The compositions by GrayHawk Perkins and based on traditional songs, refer to the thirteen moons of the Native American calendar. Emmanuel de Gouvello, bass player and composer arranged the pieces using harmonies and rhythms from the world of jazz.

The musicians will also be doing outreach with school groups while in Pendleton.


The performance is made possible through the support of the French Ministry of Culture and Communication’s National Center for Jazz, and Dickey and Tremper, LLC

Tickets are available by calling 541-278-9201 and more information is available at pendletonarts.org.

Three musicians who repeatedly pack the house are returning to the Pendleton Center for the Arts for a concert of lively Scottish music. Rebecca Lomnicky, David Brewer and Peter Willis will perform Friday, June 5th at 7 pm.

The event features Lomnicky and Brewer’s new CD, The Fire, which is marked by traditional roots, vast diversity and innovative spirit. Rebecca Lomnicky is the only non-Scottish-born musician to ever win the Scottish National Fiddle Championship, something she accomplished as a teenager. Davd Brewer brings energetic expertise on bagpipes, guitar, bodhran, and whistle to the performance.   Peter Willis accompanies on the guitar.

The release of The Fire marks Lomnicky and Brewer’s second album together and fully showcases every aspect of their stylistic expertise, technical prowess, and musical passion. Combining the aesthetic elements of all their past recordings into a newer finely crafted sound, this album features the diversity of Scotland’s traditional regional styles with an added contemporary flare.

Both Lomnicky and Brewer have each spent copious amounts of time delving into the traditions of their respective instruments, living and studying in both Edinburgh and the highlands of Scotland.

The Fire contains one of Peter Willis’ original compositions and he plays guitar on other tracks as well.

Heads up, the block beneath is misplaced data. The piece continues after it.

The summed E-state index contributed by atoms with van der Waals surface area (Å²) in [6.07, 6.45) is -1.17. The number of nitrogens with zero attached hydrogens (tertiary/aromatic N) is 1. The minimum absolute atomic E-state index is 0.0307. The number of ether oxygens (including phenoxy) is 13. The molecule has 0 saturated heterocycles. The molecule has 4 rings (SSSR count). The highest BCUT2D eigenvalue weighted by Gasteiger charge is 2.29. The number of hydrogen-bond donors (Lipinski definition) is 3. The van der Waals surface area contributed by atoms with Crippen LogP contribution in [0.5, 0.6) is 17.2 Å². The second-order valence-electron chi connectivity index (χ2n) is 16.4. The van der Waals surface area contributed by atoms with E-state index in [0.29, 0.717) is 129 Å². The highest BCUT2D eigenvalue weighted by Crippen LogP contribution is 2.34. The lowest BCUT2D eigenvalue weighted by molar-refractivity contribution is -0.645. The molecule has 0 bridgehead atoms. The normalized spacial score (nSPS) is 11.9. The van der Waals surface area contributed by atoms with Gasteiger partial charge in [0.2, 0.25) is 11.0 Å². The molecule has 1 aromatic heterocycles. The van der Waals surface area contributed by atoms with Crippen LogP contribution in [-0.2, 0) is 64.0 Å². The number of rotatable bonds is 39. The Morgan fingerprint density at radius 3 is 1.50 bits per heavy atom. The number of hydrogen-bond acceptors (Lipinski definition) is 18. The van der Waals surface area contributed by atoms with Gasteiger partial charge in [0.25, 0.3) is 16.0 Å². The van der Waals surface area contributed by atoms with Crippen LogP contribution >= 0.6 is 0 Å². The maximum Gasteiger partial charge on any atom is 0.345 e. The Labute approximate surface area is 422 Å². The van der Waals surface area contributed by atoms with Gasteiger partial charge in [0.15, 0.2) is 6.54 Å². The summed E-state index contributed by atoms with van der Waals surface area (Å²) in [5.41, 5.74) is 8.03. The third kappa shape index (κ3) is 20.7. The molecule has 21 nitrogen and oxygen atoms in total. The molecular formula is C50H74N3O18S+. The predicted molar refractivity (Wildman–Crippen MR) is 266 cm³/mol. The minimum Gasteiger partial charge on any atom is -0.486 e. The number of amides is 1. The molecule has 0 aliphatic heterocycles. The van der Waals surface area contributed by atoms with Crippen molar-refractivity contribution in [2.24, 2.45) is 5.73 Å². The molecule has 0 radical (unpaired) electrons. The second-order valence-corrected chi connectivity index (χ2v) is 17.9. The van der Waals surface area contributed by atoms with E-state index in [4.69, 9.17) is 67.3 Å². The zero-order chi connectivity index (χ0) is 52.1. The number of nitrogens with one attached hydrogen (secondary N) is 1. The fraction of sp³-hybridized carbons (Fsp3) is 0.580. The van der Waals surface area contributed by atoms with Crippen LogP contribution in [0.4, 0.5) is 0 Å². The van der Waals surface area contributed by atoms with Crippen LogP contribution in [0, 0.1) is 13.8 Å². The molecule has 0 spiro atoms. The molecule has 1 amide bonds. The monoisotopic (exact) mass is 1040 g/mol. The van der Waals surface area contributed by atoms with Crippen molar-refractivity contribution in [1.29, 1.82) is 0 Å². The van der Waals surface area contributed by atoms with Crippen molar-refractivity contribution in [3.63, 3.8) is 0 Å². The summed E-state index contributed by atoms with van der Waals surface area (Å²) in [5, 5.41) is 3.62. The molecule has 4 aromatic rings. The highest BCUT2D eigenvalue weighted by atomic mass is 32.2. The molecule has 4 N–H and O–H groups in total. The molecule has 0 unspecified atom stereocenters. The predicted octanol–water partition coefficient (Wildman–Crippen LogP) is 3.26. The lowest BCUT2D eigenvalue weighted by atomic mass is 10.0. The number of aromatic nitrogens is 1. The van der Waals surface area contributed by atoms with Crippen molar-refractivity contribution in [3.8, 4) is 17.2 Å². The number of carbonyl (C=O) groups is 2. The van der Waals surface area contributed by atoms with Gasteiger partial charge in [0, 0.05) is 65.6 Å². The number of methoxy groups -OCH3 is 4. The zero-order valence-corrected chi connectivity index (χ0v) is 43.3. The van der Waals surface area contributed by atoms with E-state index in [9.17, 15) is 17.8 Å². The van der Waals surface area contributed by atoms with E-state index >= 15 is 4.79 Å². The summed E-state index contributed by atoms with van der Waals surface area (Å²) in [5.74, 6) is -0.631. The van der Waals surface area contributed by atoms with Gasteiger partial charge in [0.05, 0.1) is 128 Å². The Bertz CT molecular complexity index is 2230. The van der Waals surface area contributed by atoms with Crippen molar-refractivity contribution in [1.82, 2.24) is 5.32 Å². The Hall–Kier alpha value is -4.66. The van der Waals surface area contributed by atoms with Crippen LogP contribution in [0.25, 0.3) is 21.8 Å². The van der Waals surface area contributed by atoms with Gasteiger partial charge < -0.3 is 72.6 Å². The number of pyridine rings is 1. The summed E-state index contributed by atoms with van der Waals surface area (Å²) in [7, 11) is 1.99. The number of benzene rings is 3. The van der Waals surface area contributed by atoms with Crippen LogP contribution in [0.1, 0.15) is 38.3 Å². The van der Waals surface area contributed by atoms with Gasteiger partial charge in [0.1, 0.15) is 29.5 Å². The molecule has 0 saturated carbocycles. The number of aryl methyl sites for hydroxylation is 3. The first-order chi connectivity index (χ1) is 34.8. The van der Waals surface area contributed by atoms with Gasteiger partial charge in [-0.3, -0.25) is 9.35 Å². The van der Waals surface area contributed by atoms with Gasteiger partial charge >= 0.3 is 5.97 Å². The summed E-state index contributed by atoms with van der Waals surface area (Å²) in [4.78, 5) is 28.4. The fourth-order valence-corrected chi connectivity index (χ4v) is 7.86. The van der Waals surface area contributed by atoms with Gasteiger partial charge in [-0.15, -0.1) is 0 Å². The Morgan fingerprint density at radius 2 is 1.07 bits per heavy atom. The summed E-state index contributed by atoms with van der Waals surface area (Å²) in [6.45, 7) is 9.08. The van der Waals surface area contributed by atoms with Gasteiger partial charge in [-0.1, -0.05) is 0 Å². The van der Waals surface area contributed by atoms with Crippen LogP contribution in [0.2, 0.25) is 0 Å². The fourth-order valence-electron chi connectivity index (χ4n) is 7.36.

Tickets are $10 and available at the door or by calling 541-278-9201. More information is available at pendletonarts.org. More information about The Fire can be found at firescottishband.com

Rebecca Lomnicky and

David Brewer,

The Fire!


Friday, June 5, 2015

7 pm –Doors open at 6:30 pm


Brian Pi’ikea Vasquez

Tuesday, August 4, 2015


Tickets $10

Doors open at 6:30, show starts at 7:00 pm

Reserve a seat by calling 541-278-9201


After family, music is the most important thing in the lives of the people of Hawaii. Brian comes from a long line of musical talent reaching further back than anyone his family can remember. His father Phillip Vasquez, Uncle Danny Vasquez and Grandfather Phillip Vasquez Sr. all played professionally throughout the Islands. He grew up in a household as one of four brothers, and Brian emerged the musician, even though it was his older brother who taught him to play the ukulele and convinced him to enter Hawaii's Search for Talent in which they won the state finals as a team. Brian’s music is uniquely powered by an intense energy and a unique, spell binding, finger picking style.

“In Hawaii, we are raised to make our contribution to society with the gifts in which we have been given. So much of my personal life is reflected in my music. I really try to relate to every song I play or sing. It may not be in the way it was intended, but it’s what it means to me at the time I am playing it. This is how I share my Aloha.”